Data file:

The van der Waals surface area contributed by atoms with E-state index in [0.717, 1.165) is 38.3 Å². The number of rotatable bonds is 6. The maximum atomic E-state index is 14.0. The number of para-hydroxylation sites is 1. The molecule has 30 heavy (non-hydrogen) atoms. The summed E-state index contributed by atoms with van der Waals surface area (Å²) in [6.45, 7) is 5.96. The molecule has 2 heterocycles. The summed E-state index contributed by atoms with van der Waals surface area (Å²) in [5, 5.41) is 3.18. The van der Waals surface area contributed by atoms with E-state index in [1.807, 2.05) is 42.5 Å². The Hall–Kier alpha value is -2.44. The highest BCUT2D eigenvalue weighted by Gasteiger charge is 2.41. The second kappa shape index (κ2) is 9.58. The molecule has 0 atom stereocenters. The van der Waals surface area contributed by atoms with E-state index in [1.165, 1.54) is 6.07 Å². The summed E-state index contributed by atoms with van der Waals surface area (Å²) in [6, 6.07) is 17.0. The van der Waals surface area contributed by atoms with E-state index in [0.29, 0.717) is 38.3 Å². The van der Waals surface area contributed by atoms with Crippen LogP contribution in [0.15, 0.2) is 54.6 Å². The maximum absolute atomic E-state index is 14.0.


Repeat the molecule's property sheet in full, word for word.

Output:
The van der Waals surface area contributed by atoms with E-state index in [0.717, 1.165) is 38.3 Å². The number of rotatable bonds is 6. The maximum atomic E-state index is 14.0. The number of para-hydroxylation sites is 1. The molecule has 30 heavy (non-hydrogen) atoms. The summed E-state index contributed by atoms with van der Waals surface area (Å²) in [6.45, 7) is 5.96. The molecule has 2 heterocycles. The summed E-state index contributed by atoms with van der Waals surface area (Å²) in [5, 5.41) is 3.18. The van der Waals surface area contributed by atoms with E-state index in [1.807, 2.05) is 42.5 Å². The Hall–Kier alpha value is -2.44. The highest BCUT2D eigenvalue weighted by Gasteiger charge is 2.41. The second kappa shape index (κ2) is 9.58. The molecule has 0 atom stereocenters. The van der Waals surface area contributed by atoms with E-state index in [1.165, 1.54) is 6.07 Å². The summed E-state index contributed by atoms with van der Waals surface area (Å²) in [6, 6.07) is 17.0. The van der Waals surface area contributed by atoms with E-state index in [0.29, 0.717) is 38.3 Å². The van der Waals surface area contributed by atoms with Crippen LogP contribution in [0.15, 0.2) is 54.6 Å². The maximum absolute atomic E-state index is 14.0.